Is Microsoft planning a ‘bait and switch’ with the ‘free’ upgrade to Windows 10?

There’s a lot of uncertainty around exactly what Microsoft are offering for the ‘free’ upgrade to Windows 10 that’s going to start rolling out on July 29th. have a good collection of questions people are starting to ask about what is included in the upgrade offer.

An article in Forbes discussing some internal presentation slides that ComputerWorld obtained is suggesting that the ‘free’ upgrade may not turn out to be entirely free after all, as a cryptic statement from Microsoft states:

“Revenue allocated is deferred and recognized on a straight-line basis over the estimated period the software upgrades are expected to be provided by estimated device life…. [The estimated device life] can range from two to four years”

We can only speculate exactly what Microsoft means by this statement, but it implies the ‘free’ upgrade is only initially free, and thrn at some point during the lifetime of your installation, the cost will be recouped. Exactly how or on what timescale the cost is recouped is unclear, but this statement implies at some point you will be charged for your Windows 10 – possibly ransomware style (‘Pay $199 now to continue using Windows 10’), or maybe subscription style (a monthly subscription to keep the install active?) – at this point there’s not enough information to be able to say. But it does seem clear, we’re not getting Windows 10 for ‘free’.

Windows Phone – is it dead yet?

In recent weeks, Microsoft has axed Stephen Elop, former CEO from acquired Nokia and recent lead of their Mobile Devices Group, written off $7.6 billion as a loss from their failed acquisition of Nokia, cut 7,800 jobs, mostly in their Windows Phone business, is getting slammed with bold statements in the press such as “Windows Phone is dead. Microsoft Lumia is dead”, and still, pro-Microsoft industry bloggers like Paul Therrott are holding on to beliefs that maybe it’s not dead yet, with statements like “Analysis: Microsoft is scaling back on Windows Phone Drastically“.

Uhuh. Really? It’s Dead. Let it go. It sucked and no-one bought it. Apart from that one guy somewhere.

Getting Started with Cal-HeatMap and the AngularJS Cal-HeatMap directive

Working on my AngularJS app that visualizes historical playback of received Amateur Radio signals ( I wanted to have a ‘heatmap’ type display that shows density of the received signals per day (or hour). Searching around, the most common library to display a heatmap seems to be Cal-HeatMap. And since this is an AngularJS based app, it makes sense to use a directive to display the heatmap in my view where needed – Angular Cal-HeatMap seemed to be what I needed.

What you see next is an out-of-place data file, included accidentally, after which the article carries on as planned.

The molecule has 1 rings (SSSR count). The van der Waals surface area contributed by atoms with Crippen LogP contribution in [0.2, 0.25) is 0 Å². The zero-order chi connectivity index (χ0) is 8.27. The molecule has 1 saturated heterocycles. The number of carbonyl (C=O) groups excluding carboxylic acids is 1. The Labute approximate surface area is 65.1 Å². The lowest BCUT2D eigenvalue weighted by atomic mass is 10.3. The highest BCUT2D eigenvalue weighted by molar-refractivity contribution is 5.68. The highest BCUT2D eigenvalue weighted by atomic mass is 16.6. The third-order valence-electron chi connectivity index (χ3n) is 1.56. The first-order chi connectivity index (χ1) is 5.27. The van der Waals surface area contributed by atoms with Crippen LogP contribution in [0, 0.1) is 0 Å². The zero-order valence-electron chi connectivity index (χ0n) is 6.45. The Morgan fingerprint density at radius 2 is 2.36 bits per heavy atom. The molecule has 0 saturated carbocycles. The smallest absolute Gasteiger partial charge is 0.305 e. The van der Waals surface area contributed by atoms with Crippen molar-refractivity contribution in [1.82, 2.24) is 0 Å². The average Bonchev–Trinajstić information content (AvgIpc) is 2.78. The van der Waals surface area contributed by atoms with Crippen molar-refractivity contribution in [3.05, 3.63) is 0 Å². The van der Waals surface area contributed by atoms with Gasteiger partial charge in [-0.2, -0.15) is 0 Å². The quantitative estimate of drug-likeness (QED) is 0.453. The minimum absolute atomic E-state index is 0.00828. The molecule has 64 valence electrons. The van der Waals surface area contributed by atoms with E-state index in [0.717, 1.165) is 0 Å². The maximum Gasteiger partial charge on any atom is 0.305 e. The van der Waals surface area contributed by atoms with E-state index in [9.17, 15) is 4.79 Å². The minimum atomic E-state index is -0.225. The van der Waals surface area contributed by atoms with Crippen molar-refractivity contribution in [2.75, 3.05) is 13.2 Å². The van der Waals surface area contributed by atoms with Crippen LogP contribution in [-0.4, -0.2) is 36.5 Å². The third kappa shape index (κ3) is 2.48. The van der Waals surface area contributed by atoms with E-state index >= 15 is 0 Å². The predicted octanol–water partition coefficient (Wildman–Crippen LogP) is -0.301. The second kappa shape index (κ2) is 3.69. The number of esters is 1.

Starting with anything new it’s far easier to build something small that works first, and then include it into something larger/more complicated. Here’s my standalone test app using Angular Cal-HeatMap with Cal-HeatMap. It has hardcoded data, just to show the heatmap rendering.

The first issue I ran into, was that my standalone app was rendering fine, but copying the same directive usage into my SpotViz app, I could not get the directive to recognize my config options, or render any data.

As with everything I’ve found so far with AngularJS, sometimes stuff that should be easy turns out to be hard, but in most cases only because I don’t understand what’s going on, or how I assume it to be working is completely wrong 🙂 At least I’m not the only one who finds this about AngularJS, to quote Nathan LeClair from one of his posts:

"As I’ve gotten a little into AngularJS I’ve been surprised
by how often my assumptions about how things will work 
have turned out to be wrong".

Lesson #1:

I don’t know if this is an issue specifically with how Angular Cal-HeatMap directive is implemented or not, but the way I was trying to use it, it appears it initializes before the point where I retrieve and setup the data for display. Once I retrieve the data, setting it in the $scope variable that the directive is using seems to have no effect; it doesn’t see the data and display as I’d expect.

My work around for this was to use ng-if to only initialize the directive when I toggle a flag after the data is ready. Previously I was using ng-show to toggle the display of the directive, but that apparently causes the directive to initialize even though it’s not visible. I don’t know if there’s something else I can do to re-initialize the directive, but this works for now.

Here’s what I ended up with:

[code]<cal-heatmap ng-if="search.showDataDensity"

For context, here’s an example of what the heatmap looks like with some example received signal data from 2014:




Lesson #2:

Cal-HeatMap uses 5 CSS styles by default for coloring according to how many data points are for each date, from .q1 through .q5. For data with a count > that whatever the top range is set to, apparently css class .q6 gets applied. Without any other change however, if you haven’t defined your own .q6, these dates will be displayed as if there’s no data on those dates. This wasn’t obvious to me, but is discussed in this post on SO. Add a custom CSS class for .q6 with a slightly darker color than .q5, problem solved.


I’ve some polishing and cleanup to do, but my heatmap display is almost ready to go!